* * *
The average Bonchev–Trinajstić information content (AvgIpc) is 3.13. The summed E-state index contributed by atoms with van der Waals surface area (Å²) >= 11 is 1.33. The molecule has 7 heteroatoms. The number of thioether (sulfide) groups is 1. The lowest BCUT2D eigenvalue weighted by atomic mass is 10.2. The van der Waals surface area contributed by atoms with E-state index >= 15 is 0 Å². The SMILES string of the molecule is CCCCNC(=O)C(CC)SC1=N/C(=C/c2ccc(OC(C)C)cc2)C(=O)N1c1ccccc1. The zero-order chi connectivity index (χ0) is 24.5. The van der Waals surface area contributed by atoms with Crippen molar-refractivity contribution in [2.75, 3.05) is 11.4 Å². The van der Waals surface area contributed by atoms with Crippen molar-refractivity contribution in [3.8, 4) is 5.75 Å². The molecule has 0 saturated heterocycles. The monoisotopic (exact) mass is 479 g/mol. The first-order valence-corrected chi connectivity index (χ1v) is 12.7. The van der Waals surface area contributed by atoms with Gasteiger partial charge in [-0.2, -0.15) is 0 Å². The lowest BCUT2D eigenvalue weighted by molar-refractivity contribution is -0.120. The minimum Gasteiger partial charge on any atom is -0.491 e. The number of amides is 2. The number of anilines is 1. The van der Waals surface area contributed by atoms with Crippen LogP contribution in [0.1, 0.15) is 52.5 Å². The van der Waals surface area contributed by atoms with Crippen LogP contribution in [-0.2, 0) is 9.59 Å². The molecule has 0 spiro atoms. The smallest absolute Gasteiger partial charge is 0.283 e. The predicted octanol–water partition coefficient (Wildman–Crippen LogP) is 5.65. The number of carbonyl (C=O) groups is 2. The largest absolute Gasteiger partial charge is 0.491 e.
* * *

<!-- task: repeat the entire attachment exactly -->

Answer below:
The average Bonchev–Trinajstić information content (AvgIpc) is 3.13. The summed E-state index contributed by atoms with van der Waals surface area (Å²) >= 11 is 1.33. The molecule has 7 heteroatoms. The number of thioether (sulfide) groups is 1. The lowest BCUT2D eigenvalue weighted by atomic mass is 10.2. The van der Waals surface area contributed by atoms with E-state index >= 15 is 0 Å². The SMILES string of the molecule is CCCCNC(=O)C(CC)SC1=N/C(=C/c2ccc(OC(C)C)cc2)C(=O)N1c1ccccc1. The zero-order chi connectivity index (χ0) is 24.5. The van der Waals surface area contributed by atoms with Crippen molar-refractivity contribution in [2.75, 3.05) is 11.4 Å². The van der Waals surface area contributed by atoms with Crippen molar-refractivity contribution in [3.8, 4) is 5.75 Å². The molecule has 0 saturated heterocycles. The monoisotopic (exact) mass is 479 g/mol. The first-order valence-corrected chi connectivity index (χ1v) is 12.7. The van der Waals surface area contributed by atoms with Gasteiger partial charge in [-0.2, -0.15) is 0 Å². The lowest BCUT2D eigenvalue weighted by molar-refractivity contribution is -0.120. The minimum Gasteiger partial charge on any atom is -0.491 e. The number of amides is 2. The number of anilines is 1. The van der Waals surface area contributed by atoms with Crippen LogP contribution in [0.1, 0.15) is 52.5 Å². The van der Waals surface area contributed by atoms with Crippen LogP contribution in [-0.2, 0) is 9.59 Å². The molecule has 0 spiro atoms. The smallest absolute Gasteiger partial charge is 0.283 e. The predicted octanol–water partition coefficient (Wildman–Crippen LogP) is 5.65. The number of carbonyl (C=O) groups is 2. The largest absolute Gasteiger partial charge is 0.491 e.